Trying to detect welfare fraud, where people claim benefits they are not entitled to, is not new. Nor is it unreasonable: taxpayers rightly want to know that their money is going to those who truly need it. But a natural tendency by the authorities to turn to computers to help with the process of spotting fraud is fraught with problems. One example of what can go wrong is seen in Michigan’s experience. From October 2013 to September 2015, some 34,000 individuals were wrongfully accused of unemployment fraud. The problems in Michigan were twofold. One is that key records may not have been imported into a new system properly, leading to erroneous decisions based on incomplete data. The other issue was a hesitancy by human overseers to question the results that the system’s algorithm generated.
More recently, this problem has become worse with the application of advanced artificial intelligence techniques to fraud detection. The obscure nature of the machine-learning algorithms deployed make it hard for anyone to challenge the decisions. Even worse is a growing tendency for such automated decision-making systems to draw on highly personal data as a matter of routine. A good example of this is SyRI, which stands for “Systeem Risico Indicatie“, or System Risk Indicator. It was created by the Dutch Ministry of Social Affairs in 2014 to identify people who were considered to be at high risk of committing benefit fraud.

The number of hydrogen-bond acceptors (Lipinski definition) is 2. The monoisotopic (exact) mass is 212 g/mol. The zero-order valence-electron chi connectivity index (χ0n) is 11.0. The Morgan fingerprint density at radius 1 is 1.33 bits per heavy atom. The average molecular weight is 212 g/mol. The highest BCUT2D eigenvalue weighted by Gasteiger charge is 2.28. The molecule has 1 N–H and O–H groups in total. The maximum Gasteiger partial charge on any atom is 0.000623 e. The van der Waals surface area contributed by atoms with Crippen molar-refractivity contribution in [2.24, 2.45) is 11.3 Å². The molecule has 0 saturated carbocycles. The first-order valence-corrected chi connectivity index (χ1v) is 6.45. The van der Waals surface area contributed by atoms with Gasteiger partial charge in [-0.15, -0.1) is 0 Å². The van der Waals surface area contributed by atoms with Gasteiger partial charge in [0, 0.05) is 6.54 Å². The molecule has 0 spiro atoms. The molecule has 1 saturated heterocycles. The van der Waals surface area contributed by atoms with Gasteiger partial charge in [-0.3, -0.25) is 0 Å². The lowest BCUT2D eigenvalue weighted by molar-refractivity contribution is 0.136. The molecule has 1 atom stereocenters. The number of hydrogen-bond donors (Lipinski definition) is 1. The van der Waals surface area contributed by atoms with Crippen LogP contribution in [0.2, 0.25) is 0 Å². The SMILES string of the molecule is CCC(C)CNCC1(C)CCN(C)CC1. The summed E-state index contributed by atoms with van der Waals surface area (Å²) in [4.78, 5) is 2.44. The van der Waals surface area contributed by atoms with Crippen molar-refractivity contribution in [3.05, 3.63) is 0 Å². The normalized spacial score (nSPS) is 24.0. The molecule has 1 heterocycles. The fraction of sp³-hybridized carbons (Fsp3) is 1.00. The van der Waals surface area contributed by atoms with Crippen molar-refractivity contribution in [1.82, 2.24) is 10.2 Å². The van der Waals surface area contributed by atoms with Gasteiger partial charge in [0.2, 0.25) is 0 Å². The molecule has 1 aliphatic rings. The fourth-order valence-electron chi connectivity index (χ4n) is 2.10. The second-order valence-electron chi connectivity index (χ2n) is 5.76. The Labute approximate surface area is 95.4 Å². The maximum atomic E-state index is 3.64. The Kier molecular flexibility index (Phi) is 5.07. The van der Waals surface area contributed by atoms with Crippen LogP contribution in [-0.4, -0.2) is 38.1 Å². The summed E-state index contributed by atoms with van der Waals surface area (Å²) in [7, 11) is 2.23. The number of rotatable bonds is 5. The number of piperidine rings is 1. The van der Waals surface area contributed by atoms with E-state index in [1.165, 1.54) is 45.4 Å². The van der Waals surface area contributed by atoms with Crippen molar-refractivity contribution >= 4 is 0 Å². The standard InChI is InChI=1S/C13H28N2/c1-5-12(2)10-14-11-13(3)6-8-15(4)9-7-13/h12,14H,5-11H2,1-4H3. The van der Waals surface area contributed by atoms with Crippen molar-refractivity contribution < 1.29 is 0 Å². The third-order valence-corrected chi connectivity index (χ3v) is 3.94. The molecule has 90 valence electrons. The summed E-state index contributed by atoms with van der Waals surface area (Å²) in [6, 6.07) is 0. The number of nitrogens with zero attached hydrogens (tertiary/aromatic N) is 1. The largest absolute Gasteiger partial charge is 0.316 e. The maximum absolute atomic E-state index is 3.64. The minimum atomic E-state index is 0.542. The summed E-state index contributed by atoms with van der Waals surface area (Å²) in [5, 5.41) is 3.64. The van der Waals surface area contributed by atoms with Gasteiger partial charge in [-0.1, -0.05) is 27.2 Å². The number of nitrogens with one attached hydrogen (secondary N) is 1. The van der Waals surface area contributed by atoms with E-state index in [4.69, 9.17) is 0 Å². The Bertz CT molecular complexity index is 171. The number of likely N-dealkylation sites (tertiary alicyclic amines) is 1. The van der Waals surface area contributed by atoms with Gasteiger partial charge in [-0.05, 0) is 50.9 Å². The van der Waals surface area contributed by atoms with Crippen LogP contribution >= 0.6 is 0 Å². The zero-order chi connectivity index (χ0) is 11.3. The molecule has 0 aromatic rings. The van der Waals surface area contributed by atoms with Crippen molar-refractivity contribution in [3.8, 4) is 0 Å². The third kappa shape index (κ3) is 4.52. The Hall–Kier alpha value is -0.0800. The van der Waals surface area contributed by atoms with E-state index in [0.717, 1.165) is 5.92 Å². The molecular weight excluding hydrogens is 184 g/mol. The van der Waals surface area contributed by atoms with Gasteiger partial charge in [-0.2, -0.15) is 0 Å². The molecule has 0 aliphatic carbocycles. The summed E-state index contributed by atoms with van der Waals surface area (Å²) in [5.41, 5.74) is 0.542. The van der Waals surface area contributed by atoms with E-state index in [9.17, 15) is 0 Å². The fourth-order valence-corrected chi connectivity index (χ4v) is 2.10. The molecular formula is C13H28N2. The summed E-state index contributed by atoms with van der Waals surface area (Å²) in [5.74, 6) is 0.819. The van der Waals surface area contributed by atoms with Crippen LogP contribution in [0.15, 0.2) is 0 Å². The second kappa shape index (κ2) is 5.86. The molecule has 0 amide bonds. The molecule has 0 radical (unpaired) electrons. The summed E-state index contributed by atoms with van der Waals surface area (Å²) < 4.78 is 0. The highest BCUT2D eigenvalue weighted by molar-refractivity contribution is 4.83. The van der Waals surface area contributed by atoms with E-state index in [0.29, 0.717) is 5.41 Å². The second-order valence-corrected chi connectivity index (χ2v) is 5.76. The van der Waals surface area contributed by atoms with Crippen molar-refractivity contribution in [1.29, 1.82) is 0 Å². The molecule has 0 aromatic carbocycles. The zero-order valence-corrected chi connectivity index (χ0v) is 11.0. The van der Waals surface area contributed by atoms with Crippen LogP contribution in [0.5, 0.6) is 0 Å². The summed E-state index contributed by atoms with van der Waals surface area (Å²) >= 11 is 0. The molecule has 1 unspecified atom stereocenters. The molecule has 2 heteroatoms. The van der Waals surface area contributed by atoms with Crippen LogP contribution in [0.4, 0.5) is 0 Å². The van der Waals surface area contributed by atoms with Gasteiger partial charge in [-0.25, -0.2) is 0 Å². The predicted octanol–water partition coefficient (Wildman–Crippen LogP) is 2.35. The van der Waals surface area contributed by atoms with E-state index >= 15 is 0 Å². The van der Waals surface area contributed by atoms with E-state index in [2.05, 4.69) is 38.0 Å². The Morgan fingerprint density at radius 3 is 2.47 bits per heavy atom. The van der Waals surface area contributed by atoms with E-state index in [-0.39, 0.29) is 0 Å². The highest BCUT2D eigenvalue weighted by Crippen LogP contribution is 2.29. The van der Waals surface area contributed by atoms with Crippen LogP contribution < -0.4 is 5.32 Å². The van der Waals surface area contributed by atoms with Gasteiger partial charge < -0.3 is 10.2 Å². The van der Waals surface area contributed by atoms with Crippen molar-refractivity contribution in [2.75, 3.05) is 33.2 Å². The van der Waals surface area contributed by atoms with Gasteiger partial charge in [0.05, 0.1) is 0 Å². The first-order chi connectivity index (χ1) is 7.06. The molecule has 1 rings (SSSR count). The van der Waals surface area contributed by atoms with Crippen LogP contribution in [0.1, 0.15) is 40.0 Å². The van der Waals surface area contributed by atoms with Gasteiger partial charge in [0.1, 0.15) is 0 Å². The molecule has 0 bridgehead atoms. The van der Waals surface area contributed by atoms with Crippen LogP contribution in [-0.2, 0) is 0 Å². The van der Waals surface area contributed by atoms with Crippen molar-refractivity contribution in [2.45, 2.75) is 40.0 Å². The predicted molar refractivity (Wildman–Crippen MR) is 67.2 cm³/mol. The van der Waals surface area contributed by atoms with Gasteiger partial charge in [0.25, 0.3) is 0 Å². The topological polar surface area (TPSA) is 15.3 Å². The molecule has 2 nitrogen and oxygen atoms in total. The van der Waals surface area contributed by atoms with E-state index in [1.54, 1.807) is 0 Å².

If a government agency suspected social welfare fraud, SyRI could be used to analyze that person’s neighborhood in order to find “citizen profiles” of those who may be cheating the system. This was brought in despite objections from the Dutch Data Protection Authority, and without any transparency for citizens about what happens with their personal data, which is drawn from multiple sources:
According to the official resolution that is the legal basis for SyRI, the system can cross-reference data about work, fines, penalties, taxes, properties, housing, education, retirement, debts, benefits, allowances, subsidies, permits and exemptions, and more. These are described so broadly that in 2014 the Council of State concluded in its negative opinion on SyRI that there is “hardly any personal data that cannot be processed”.
Despite this massive assault on privacy, the system has failed to deliver any of the claimed benefits. In its first five years, five municipalities requested neighborhood analyses. Only two were actually carried out, and even for these, no new cases of fraud were detected. In February 2020, the Dutch court of The Hague ordered the immediate halt of SyRI because it violates article 8 of the European Convention on Human Rights (ECHR), which protects the right to respect for private and family life.